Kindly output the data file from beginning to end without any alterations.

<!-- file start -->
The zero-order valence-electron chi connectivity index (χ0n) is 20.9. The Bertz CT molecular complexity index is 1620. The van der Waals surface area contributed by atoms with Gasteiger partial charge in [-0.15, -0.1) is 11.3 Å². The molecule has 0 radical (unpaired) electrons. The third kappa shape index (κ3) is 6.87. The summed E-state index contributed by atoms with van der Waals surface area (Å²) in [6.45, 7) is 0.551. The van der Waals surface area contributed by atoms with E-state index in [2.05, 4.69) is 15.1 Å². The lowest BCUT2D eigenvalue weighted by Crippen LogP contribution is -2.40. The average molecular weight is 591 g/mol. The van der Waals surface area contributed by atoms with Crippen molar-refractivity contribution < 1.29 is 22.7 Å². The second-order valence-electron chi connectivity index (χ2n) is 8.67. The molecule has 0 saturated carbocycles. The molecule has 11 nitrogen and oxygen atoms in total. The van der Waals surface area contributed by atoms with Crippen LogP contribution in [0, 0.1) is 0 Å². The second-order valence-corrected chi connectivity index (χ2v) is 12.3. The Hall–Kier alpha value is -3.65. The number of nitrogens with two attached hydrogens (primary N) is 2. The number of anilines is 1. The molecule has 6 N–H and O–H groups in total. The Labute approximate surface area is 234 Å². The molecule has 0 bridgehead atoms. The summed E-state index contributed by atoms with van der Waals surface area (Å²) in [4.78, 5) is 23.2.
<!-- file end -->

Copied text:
The zero-order valence-electron chi connectivity index (χ0n) is 20.9. The Bertz CT molecular complexity index is 1620. The van der Waals surface area contributed by atoms with Gasteiger partial charge in [-0.15, -0.1) is 11.3 Å². The molecule has 0 radical (unpaired) electrons. The third kappa shape index (κ3) is 6.87. The summed E-state index contributed by atoms with van der Waals surface area (Å²) in [6.45, 7) is 0.551. The van der Waals surface area contributed by atoms with E-state index in [2.05, 4.69) is 15.1 Å². The lowest BCUT2D eigenvalue weighted by Crippen LogP contribution is -2.40. The average molecular weight is 591 g/mol. The van der Waals surface area contributed by atoms with Crippen molar-refractivity contribution < 1.29 is 22.7 Å². The second-order valence-electron chi connectivity index (χ2n) is 8.67. The molecule has 0 saturated carbocycles. The molecule has 11 nitrogen and oxygen atoms in total. The van der Waals surface area contributed by atoms with Crippen LogP contribution in [0, 0.1) is 0 Å². The second-order valence-corrected chi connectivity index (χ2v) is 12.3. The Hall–Kier alpha value is -3.65. The number of nitrogens with two attached hydrogens (primary N) is 2. The number of anilines is 1. The molecule has 6 N–H and O–H groups in total. The Labute approximate surface area is 234 Å². The molecule has 0 bridgehead atoms. The summed E-state index contributed by atoms with van der Waals surface area (Å²) in [4.78, 5) is 23.2.